MTN and CCHUB co-hosted Stakeholders in the Nigerian entertainment industry to identify various problems inhibiting growth and to suggest possible ways by which radical technological revolution of the industry can make the industry compete with its counterparts worldwide.

Stakeholders present that took part in the session are Iranian Tannaz Bahnam, founder of Lost In Lagos, a website that offers directions to visitors in lagos; Omoyemi Akerele, lawyer-turned-fashion-consultant and founder of Fashion House organisation; Ayeni Adekunle public relations specialist and publisher
of Nigeria Entertainment Today; and Singer, songwriter and rapper Olanrewaju Fasasi better known as Sound Sultan.They all shared individual experiences, how the problems have affected them and gave suggestions at the MTN NextApp idea session held on Wednesday 21, Aug. 2013 at the Co-Creation Hub (CCHub) Sabo Yaba, Lagos. They were unanimous in their belief innovative technology is the future of the industry.

For Tannaz, who came to Nigeria five years ago on a National Geographic project but stayed back thereafter, the type of app that would help people navigate the vast city of Lagos, inform on restaurants and hotels, and compare services among peers will remarkably boost the lifestyle business.
“When I first came into Nigeria, the first challenge I encountered was finding my way around Lagos,” she said. “So when I eventually got it right, I wanted other people to benefit. That was why I started lostinlagos.com. I would like to see apps in that line in the MTN NextApp competition.”

On the other hand, the motivation for Akerele is the desire to positively influence the life of Nigerians. “I would like to see an app that gives one the real shopping experience with just a push of buttons on the smartphone,” she said.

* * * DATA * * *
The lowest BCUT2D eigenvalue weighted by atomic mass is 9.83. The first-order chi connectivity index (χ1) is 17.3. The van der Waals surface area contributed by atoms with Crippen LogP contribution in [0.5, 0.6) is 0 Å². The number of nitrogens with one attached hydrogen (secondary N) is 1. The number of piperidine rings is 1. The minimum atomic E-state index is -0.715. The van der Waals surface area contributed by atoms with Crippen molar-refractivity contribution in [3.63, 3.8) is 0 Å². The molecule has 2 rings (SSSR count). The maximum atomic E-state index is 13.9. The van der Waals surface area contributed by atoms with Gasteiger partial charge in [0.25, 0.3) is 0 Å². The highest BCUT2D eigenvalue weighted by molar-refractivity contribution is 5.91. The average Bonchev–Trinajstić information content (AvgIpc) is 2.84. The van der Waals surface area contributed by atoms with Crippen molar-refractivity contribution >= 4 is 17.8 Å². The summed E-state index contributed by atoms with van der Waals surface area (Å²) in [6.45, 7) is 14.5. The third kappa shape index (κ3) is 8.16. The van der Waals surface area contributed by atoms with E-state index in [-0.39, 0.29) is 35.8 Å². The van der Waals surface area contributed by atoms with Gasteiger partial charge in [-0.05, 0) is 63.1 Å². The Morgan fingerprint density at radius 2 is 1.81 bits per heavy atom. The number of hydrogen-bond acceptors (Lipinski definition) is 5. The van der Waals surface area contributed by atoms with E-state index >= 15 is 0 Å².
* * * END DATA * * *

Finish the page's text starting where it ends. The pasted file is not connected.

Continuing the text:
“Apart from what is being offered by existing e-commerce sites that only dump all the products online, I like to see an app that classifies products based on standard criteria like designers, colour and fabric type, as well as niche online platforms that would ease the purchase of local fabrics.”

Ayeni and Sound Sultan expressed similar ideas but added that curbing piracy remains the biggest challenge in the industry. “We are at the mercy of Alaba,” Sound Sultan complained. “Why would you have to sweat cooking up an album then eventually beg Alaba people to pirate it in the name of marketing for you?
“Eventually a complete album with about 20 songs that took about two years to make would be sold for N40, less than the price of an original empty CD (N200).”

Ayeni suggested that a virtual structure created online to mimic physical entertainment product markets such as Alaba and Idumota in Lagos and Upper Iweka in Owerri could solve the problem. “Also, when laws that protect and regulate intellectual property distribution are made and enforced, distribution of songs, books and video could yield proper profit when channeled through the virtual structure,” he added.

CCHub Partner, Femi Alonge believes that if the stake holders get a clear idea of whatever they want, they could easily collaborate with folks at the hub to bring such ideas to life. He encouraged everyone not to keep their ideas to themselves because doing so would not move the nation forward.

Manager, MTN Value added Service Propositions and Promotions, Marketing and Strategy
Divisions, Omotayo George encouraged all developers inspired to enter
the NextApp contest to do so, creating their apps on platforms that
would be accessible to most people and on multiple platforms if need
be.